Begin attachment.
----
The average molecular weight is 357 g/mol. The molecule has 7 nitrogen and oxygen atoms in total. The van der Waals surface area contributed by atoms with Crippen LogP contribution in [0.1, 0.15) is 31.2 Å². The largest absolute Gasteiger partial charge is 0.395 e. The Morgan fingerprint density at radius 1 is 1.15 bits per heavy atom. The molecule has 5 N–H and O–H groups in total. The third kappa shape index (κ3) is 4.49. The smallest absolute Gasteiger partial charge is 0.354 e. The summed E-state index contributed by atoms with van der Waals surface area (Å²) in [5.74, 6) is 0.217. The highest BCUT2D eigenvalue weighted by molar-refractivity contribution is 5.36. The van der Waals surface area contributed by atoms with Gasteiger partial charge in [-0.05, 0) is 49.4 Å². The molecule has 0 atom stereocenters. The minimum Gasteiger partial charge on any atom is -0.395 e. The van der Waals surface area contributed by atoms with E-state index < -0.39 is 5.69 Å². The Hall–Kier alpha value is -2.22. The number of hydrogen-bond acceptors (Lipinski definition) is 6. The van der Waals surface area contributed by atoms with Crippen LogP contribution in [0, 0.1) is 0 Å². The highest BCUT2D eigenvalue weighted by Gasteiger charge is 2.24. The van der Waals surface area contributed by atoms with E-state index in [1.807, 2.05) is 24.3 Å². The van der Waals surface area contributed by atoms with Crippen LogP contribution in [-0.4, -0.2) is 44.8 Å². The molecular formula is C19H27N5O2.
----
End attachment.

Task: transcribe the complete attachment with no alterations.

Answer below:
The average molecular weight is 357 g/mol. The molecule has 7 nitrogen and oxygen atoms in total. The van der Waals surface area contributed by atoms with Crippen LogP contribution in [0.1, 0.15) is 31.2 Å². The largest absolute Gasteiger partial charge is 0.395 e. The Morgan fingerprint density at radius 1 is 1.15 bits per heavy atom. The molecule has 5 N–H and O–H groups in total. The third kappa shape index (κ3) is 4.49. The smallest absolute Gasteiger partial charge is 0.354 e. The summed E-state index contributed by atoms with van der Waals surface area (Å²) in [5.74, 6) is 0.217. The highest BCUT2D eigenvalue weighted by molar-refractivity contribution is 5.36. The van der Waals surface area contributed by atoms with Gasteiger partial charge in [-0.05, 0) is 49.4 Å². The molecule has 0 atom stereocenters. The minimum Gasteiger partial charge on any atom is -0.395 e. The van der Waals surface area contributed by atoms with E-state index < -0.39 is 5.69 Å². The Hall–Kier alpha value is -2.22. The number of hydrogen-bond acceptors (Lipinski definition) is 6. The van der Waals surface area contributed by atoms with Crippen LogP contribution in [0, 0.1) is 0 Å². The highest BCUT2D eigenvalue weighted by Gasteiger charge is 2.24. The van der Waals surface area contributed by atoms with E-state index in [1.807, 2.05) is 24.3 Å². The van der Waals surface area contributed by atoms with Crippen LogP contribution in [-0.4, -0.2) is 44.8 Å². The molecular formula is C19H27N5O2.